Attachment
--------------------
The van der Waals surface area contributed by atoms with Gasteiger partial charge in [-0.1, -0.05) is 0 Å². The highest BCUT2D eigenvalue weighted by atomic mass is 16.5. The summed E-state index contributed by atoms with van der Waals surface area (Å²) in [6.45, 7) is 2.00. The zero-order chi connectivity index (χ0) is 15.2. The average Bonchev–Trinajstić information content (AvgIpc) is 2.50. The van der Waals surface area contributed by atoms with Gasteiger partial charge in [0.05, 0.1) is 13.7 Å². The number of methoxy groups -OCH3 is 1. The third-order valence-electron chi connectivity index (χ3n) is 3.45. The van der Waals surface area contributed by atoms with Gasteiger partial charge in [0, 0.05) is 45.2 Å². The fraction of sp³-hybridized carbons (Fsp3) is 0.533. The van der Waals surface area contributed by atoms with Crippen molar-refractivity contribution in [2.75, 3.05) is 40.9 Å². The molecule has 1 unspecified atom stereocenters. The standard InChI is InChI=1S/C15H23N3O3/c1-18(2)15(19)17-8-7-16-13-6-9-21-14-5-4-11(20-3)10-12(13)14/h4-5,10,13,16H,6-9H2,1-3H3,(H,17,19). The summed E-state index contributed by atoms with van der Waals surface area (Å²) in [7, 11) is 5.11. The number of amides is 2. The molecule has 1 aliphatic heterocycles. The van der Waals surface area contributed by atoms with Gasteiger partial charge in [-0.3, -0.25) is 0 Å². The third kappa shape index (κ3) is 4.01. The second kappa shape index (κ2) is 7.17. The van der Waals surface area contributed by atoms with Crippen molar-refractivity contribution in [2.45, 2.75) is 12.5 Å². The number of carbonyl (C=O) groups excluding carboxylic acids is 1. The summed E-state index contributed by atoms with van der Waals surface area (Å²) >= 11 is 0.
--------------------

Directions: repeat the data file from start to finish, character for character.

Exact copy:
The van der Waals surface area contributed by atoms with Gasteiger partial charge in [-0.1, -0.05) is 0 Å². The highest BCUT2D eigenvalue weighted by atomic mass is 16.5. The summed E-state index contributed by atoms with van der Waals surface area (Å²) in [6.45, 7) is 2.00. The zero-order chi connectivity index (χ0) is 15.2. The average Bonchev–Trinajstić information content (AvgIpc) is 2.50. The van der Waals surface area contributed by atoms with Gasteiger partial charge in [0.05, 0.1) is 13.7 Å². The number of methoxy groups -OCH3 is 1. The third-order valence-electron chi connectivity index (χ3n) is 3.45. The van der Waals surface area contributed by atoms with Gasteiger partial charge in [0, 0.05) is 45.2 Å². The fraction of sp³-hybridized carbons (Fsp3) is 0.533. The van der Waals surface area contributed by atoms with Crippen molar-refractivity contribution in [2.75, 3.05) is 40.9 Å². The molecule has 1 unspecified atom stereocenters. The standard InChI is InChI=1S/C15H23N3O3/c1-18(2)15(19)17-8-7-16-13-6-9-21-14-5-4-11(20-3)10-12(13)14/h4-5,10,13,16H,6-9H2,1-3H3,(H,17,19). The summed E-state index contributed by atoms with van der Waals surface area (Å²) in [7, 11) is 5.11. The number of amides is 2. The molecule has 1 aliphatic heterocycles. The van der Waals surface area contributed by atoms with Gasteiger partial charge in [-0.3, -0.25) is 0 Å². The third kappa shape index (κ3) is 4.01. The second kappa shape index (κ2) is 7.17. The van der Waals surface area contributed by atoms with Crippen molar-refractivity contribution in [2.45, 2.75) is 12.5 Å². The number of carbonyl (C=O) groups excluding carboxylic acids is 1. The summed E-state index contributed by atoms with van der Waals surface area (Å²) >= 11 is 0.